Also, for people who write code for things like high-end routers and the like, the term DEADBEEF has particular meaning. It's a hexidecimal number that gets written into the parts of memory that, if you end up there, you're seriously fucked. First time I saw it was in the crash log of a cisco router, and when I looked it up in the troubleshooting manual I learned that 1) it was probably cosmic rays, and 2) if it wasn't cosmic rays, get new hardware.

So taking Deadbeef as a name was, for him, both a statement on the state of the world, and an ironic and self-conscious effort to subvert his own ego.

Of course, that can work against you in intimate moments, and against the author. The way I tried to play it was to have him be very aware and very self-conscious of the inadequacy of his name for a sexual/intimate situation, and for Jamie to clue in on that sense of vulnerability, and work it into the game. It plays into the power relation between the two, and figures into the way power is traded back and forth as situations change.

The other challenge this story presented for me was that it was the first explicit sex scene I've written between two (human) men. I guess I did okay, because Ms. Crelin chose to include the tale in her collection. But I'm curious, for those of you who have read it - did it work for you?

Language of the High Seas

For the story "Of Great Renown" I wanted to get right back there to the Golden Age with all those familiar tropes and tricks One of them was language. Pirates of the era spoke very differently than everybody else, even ordinariy sailors. And while they didn't all sound like Robert Newton, it's thanks to him we that Talk Like A Pirate Day is so popular. So it was important to get the language right for this story while still remaining intelligible. Plus language is, y'know, a kink of mine. *shifty eyes*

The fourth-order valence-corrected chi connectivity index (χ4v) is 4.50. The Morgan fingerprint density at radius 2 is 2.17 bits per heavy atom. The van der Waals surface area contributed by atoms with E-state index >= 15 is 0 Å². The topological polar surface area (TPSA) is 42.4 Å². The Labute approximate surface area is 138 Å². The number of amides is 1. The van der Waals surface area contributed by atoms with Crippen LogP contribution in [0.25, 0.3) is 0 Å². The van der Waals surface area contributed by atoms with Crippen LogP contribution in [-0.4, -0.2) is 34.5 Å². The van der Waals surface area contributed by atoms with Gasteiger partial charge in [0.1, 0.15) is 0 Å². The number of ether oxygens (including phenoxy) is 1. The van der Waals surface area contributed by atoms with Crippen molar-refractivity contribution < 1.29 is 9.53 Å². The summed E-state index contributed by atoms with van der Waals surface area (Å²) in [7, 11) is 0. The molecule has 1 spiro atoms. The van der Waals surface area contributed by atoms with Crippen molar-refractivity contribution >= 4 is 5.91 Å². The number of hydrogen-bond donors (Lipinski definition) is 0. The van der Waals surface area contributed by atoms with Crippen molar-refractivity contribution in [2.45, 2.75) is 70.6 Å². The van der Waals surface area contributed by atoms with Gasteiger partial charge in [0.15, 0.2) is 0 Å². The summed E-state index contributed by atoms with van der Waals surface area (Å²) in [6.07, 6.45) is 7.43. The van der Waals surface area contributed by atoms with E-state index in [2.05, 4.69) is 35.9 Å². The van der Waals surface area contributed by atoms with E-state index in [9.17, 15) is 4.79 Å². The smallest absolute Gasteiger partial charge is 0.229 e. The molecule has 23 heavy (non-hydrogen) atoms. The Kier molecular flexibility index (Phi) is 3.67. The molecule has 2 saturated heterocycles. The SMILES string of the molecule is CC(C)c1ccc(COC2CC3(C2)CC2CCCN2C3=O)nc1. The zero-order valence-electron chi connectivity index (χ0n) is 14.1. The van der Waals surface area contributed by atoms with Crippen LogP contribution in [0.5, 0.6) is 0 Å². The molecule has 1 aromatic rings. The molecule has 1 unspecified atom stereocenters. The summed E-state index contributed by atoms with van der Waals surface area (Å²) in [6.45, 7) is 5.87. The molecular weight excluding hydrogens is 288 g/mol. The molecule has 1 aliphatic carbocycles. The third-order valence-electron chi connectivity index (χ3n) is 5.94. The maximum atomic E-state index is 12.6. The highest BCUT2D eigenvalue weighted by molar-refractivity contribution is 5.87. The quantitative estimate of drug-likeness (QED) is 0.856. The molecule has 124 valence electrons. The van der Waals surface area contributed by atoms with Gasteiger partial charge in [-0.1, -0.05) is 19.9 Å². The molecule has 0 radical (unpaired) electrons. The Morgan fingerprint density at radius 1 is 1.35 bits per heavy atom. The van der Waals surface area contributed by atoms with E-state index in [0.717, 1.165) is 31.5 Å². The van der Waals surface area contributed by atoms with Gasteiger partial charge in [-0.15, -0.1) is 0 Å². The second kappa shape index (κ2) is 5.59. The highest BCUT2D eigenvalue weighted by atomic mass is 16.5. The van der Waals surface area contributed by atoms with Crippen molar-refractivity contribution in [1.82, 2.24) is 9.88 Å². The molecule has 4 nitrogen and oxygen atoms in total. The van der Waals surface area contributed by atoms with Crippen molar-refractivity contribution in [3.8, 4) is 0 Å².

Long John Silver
One reference I went back to again and again for this project was The Pirate Primer: Mastering the Language of Swashbucklers and Rogues. This book is as carefully researched as many dissertations -- and probably more carefully than most. Author George Choundas made the herculean effort of documenting literally hundreds of pirate novels, films, radio dramas, and anything else he could lay hands on. The result is an authoritative documentary on how we portray pirate language and how that has changed over the years. He leaves no stone unturned. You want syntax -- he'll give it to you. Epithets? All neatly alphabetized and separated from both Orders and Oaths. 

I want to know everything you know about pirate language. Like what's the most porntastic-sounding part of a ship? Is there an order, an oath, that routinely brings any of you sea-dogs or lubbers to your knees? Fellow authors, did you pay extra attention to the dialogue in your stories and if so, how?